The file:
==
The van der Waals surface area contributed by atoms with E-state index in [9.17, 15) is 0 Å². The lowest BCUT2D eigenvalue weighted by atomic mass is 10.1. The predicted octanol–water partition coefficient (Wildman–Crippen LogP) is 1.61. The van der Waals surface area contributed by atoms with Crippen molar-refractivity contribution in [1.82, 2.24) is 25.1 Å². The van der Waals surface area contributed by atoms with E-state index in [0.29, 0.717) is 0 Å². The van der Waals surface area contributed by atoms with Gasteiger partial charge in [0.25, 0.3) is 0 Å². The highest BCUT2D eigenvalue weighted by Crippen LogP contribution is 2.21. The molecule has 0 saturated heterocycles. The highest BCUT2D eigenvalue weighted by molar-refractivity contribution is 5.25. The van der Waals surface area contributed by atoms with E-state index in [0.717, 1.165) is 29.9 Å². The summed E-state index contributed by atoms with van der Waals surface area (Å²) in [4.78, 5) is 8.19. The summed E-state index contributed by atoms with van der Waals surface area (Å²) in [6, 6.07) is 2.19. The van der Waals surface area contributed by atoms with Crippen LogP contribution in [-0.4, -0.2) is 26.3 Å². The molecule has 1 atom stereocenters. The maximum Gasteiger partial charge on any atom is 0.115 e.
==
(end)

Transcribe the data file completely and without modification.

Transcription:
The van der Waals surface area contributed by atoms with E-state index in [9.17, 15) is 0 Å². The lowest BCUT2D eigenvalue weighted by atomic mass is 10.1. The predicted octanol–water partition coefficient (Wildman–Crippen LogP) is 1.61. The van der Waals surface area contributed by atoms with Crippen molar-refractivity contribution in [1.82, 2.24) is 25.1 Å². The van der Waals surface area contributed by atoms with E-state index in [0.29, 0.717) is 0 Å². The van der Waals surface area contributed by atoms with Gasteiger partial charge in [0.25, 0.3) is 0 Å². The highest BCUT2D eigenvalue weighted by Crippen LogP contribution is 2.21. The molecule has 0 saturated heterocycles. The highest BCUT2D eigenvalue weighted by molar-refractivity contribution is 5.25. The van der Waals surface area contributed by atoms with E-state index in [0.717, 1.165) is 29.9 Å². The summed E-state index contributed by atoms with van der Waals surface area (Å²) in [4.78, 5) is 8.19. The summed E-state index contributed by atoms with van der Waals surface area (Å²) in [6, 6.07) is 2.19. The van der Waals surface area contributed by atoms with Crippen LogP contribution in [-0.4, -0.2) is 26.3 Å². The molecule has 1 atom stereocenters. The maximum Gasteiger partial charge on any atom is 0.115 e.